Flint Artifact Collections
By Leslie S. Pfeiffer, Associate Editor
On May 27, 1987, farm worker Moses Aguirre was digging a trench for irrigation pipe in an apple orchard owned by Dr. Mack Richey near East Wenatchee, Washington. This is in central Washington, just east of the Columbia River. His shovel hit something hard, and the two ends of a large Indian artifact popped out of the ground. This Clovis point was the beginning of the discovery of an important and unique Clovis cache.
Clovis artifacts are extremely rare in the Northwest, and this site boasts several "firsts". This was the first Clovis cache to be found in situ; two of the Clovis points are the largest and finest Clovis points known; and the bone rods (13 were found!) are almost unheard of outside those found in the Florida rivers, because of degradation.
Moses, digging with his hands, removed 24 points, all lying tightly together. He showed them to the ranch foreman, Rich Roberts. Rich's wife, Joanne, went to the local library to research the points, read about Clovis points, and contacted a local retired doctor, Russell Congdon. He then contacted Robert Mierendorf, a staff archaeologist at North Cascades National Park.
Congdon and Mierendorf went to the site on August 16, 1987 and, following out the hole Moses Aguirre had dug, found a 5 '/2" Clovis, three celts, and three bone rods. They filled the pit back in, leaving the artifacts in place. Robert Mierendorf named the site the East Wenatchee Clovis Site, and it was designated site 45-DO-432 by the State of Washington.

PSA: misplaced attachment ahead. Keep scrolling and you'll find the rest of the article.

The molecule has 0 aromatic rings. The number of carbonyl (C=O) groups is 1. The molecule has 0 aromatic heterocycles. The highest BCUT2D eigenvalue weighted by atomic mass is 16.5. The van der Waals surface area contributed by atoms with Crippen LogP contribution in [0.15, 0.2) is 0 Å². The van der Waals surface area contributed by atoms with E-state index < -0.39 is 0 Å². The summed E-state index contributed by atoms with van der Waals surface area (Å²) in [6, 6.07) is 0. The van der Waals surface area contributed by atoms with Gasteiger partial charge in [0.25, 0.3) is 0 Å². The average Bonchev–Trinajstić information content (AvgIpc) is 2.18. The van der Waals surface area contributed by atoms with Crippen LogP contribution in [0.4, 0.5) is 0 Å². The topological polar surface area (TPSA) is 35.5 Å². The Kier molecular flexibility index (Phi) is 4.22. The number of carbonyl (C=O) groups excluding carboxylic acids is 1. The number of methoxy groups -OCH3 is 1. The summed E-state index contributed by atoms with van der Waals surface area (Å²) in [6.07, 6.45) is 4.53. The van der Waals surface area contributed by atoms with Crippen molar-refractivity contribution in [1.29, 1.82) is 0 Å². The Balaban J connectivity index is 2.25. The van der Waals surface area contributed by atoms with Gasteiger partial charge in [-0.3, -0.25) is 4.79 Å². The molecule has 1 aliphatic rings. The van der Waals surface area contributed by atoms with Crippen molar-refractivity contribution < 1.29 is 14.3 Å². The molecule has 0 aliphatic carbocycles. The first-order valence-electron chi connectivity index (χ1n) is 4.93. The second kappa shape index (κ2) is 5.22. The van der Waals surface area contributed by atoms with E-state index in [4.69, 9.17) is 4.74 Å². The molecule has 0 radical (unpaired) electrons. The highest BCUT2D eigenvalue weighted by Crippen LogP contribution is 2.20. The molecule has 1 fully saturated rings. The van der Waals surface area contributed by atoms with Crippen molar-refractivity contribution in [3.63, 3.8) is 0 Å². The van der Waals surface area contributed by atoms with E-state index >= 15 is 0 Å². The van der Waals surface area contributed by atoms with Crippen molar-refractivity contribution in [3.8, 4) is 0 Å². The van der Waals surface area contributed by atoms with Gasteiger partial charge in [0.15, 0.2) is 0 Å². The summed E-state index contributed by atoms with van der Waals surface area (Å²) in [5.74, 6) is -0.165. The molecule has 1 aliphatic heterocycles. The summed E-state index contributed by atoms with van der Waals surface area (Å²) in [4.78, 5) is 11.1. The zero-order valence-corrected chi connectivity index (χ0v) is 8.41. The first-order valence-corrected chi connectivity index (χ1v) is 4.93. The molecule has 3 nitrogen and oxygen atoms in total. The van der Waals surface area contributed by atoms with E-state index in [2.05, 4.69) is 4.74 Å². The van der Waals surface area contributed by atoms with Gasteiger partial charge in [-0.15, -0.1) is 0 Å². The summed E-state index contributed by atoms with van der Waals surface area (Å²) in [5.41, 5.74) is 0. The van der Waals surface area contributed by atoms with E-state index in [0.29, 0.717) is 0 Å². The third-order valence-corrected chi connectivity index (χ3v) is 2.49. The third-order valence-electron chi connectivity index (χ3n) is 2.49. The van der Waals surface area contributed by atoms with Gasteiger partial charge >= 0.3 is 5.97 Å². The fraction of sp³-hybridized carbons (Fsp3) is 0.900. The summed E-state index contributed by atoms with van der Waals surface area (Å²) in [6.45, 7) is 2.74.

Peter Mehringer of Washington State University was brought in, and he reached agreement with Dr. Richey to excavate the site, now renamed the Richey-Roberts Clovis Cache. On April 8, 1988, Dr. Mehringer's excavation began with a 35 square meter block. They found 22 more stone and bone Clovis tools, bringing the total to 46. Only 5 of the artifacts were removed for study. Volcanic ash from under the artifacts was dated at 13,200 years ago.
Pictured here are fourteen of the Clovis points, and the cache is famous for the very large points. Five of the points are over 8" in length, and two are over 9" in length. I was lucky to have the chance to handle the points at Pete Bostrom's house when he was photographing them, and the two largest ones are the most spectacular Clovis points this author has ever seen, for their size, material, and workmanship. This picture shows all fourteen of the fluted points in the Richey/Roberts cache. The materials are various forms of semi-translucent agates and chalcedony. (Washington State Historical Society Museum Collection; photo by Dr. Mike Gramly)
Some of the most important artifacts found on the Richey/Roberts site are these beveled bone rods (the longest is 11" long). This picture shows the twelve that were removed from the excavation. A thirteenth specimen was left in situ and has not been removed. Some theories for their use range from sled runners, to flintknapping tools, to foreshafts. Further discoveries may be needed in order to fully understand their function. They are, however, part of a compound technology typical of highly mobile and nomadic hunters. (Washington State Historical Society Museum Collection; photo by Dr. Mike Gramly)